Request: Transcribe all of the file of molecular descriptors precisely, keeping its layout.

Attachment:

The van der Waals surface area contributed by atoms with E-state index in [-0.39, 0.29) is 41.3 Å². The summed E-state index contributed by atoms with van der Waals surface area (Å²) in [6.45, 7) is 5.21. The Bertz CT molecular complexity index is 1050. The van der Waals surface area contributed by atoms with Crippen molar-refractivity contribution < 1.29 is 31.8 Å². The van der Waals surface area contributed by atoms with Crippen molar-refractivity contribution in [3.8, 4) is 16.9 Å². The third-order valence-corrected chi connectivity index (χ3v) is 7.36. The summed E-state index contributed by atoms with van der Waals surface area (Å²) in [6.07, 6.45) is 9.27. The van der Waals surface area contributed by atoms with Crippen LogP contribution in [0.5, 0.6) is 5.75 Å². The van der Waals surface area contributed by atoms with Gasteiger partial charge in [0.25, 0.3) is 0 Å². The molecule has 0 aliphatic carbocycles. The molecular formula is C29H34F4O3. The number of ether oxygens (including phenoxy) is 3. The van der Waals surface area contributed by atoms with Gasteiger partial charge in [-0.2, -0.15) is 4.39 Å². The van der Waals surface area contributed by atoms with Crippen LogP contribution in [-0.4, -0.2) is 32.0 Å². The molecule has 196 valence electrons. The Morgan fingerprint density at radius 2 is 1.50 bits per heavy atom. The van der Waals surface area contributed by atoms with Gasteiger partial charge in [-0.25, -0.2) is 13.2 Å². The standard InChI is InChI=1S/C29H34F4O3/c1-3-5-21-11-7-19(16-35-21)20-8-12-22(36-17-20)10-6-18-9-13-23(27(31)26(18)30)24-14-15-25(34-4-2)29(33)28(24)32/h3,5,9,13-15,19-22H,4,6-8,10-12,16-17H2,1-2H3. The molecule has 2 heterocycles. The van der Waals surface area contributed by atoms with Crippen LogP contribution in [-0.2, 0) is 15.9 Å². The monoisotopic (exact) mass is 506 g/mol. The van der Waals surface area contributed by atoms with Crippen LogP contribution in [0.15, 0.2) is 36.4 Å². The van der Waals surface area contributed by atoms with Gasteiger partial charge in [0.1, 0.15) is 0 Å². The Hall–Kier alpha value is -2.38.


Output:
The van der Waals surface area contributed by atoms with E-state index in [-0.39, 0.29) is 41.3 Å². The summed E-state index contributed by atoms with van der Waals surface area (Å²) in [6.45, 7) is 5.21. The Bertz CT molecular complexity index is 1050. The van der Waals surface area contributed by atoms with Crippen molar-refractivity contribution < 1.29 is 31.8 Å². The van der Waals surface area contributed by atoms with Crippen molar-refractivity contribution in [3.8, 4) is 16.9 Å². The third-order valence-corrected chi connectivity index (χ3v) is 7.36. The summed E-state index contributed by atoms with van der Waals surface area (Å²) in [6.07, 6.45) is 9.27. The van der Waals surface area contributed by atoms with Crippen LogP contribution in [0.5, 0.6) is 5.75 Å². The van der Waals surface area contributed by atoms with Gasteiger partial charge in [0.25, 0.3) is 0 Å². The molecule has 0 aliphatic carbocycles. The molecular formula is C29H34F4O3. The number of ether oxygens (including phenoxy) is 3. The van der Waals surface area contributed by atoms with Gasteiger partial charge in [-0.2, -0.15) is 4.39 Å². The van der Waals surface area contributed by atoms with Crippen LogP contribution in [-0.4, -0.2) is 32.0 Å². The molecule has 196 valence electrons. The Morgan fingerprint density at radius 2 is 1.50 bits per heavy atom. The van der Waals surface area contributed by atoms with Gasteiger partial charge in [-0.25, -0.2) is 13.2 Å². The standard InChI is InChI=1S/C29H34F4O3/c1-3-5-21-11-7-19(16-35-21)20-8-12-22(36-17-20)10-6-18-9-13-23(27(31)26(18)30)24-14-15-25(34-4-2)29(33)28(24)32/h3,5,9,13-15,19-22H,4,6-8,10-12,16-17H2,1-2H3. The molecule has 2 heterocycles. The van der Waals surface area contributed by atoms with Crippen LogP contribution in [-0.2, 0) is 15.9 Å². The monoisotopic (exact) mass is 506 g/mol. The van der Waals surface area contributed by atoms with Crippen LogP contribution in [0.15, 0.2) is 36.4 Å². The van der Waals surface area contributed by atoms with Gasteiger partial charge in [0.1, 0.15) is 0 Å². The Hall–Kier alpha value is -2.38.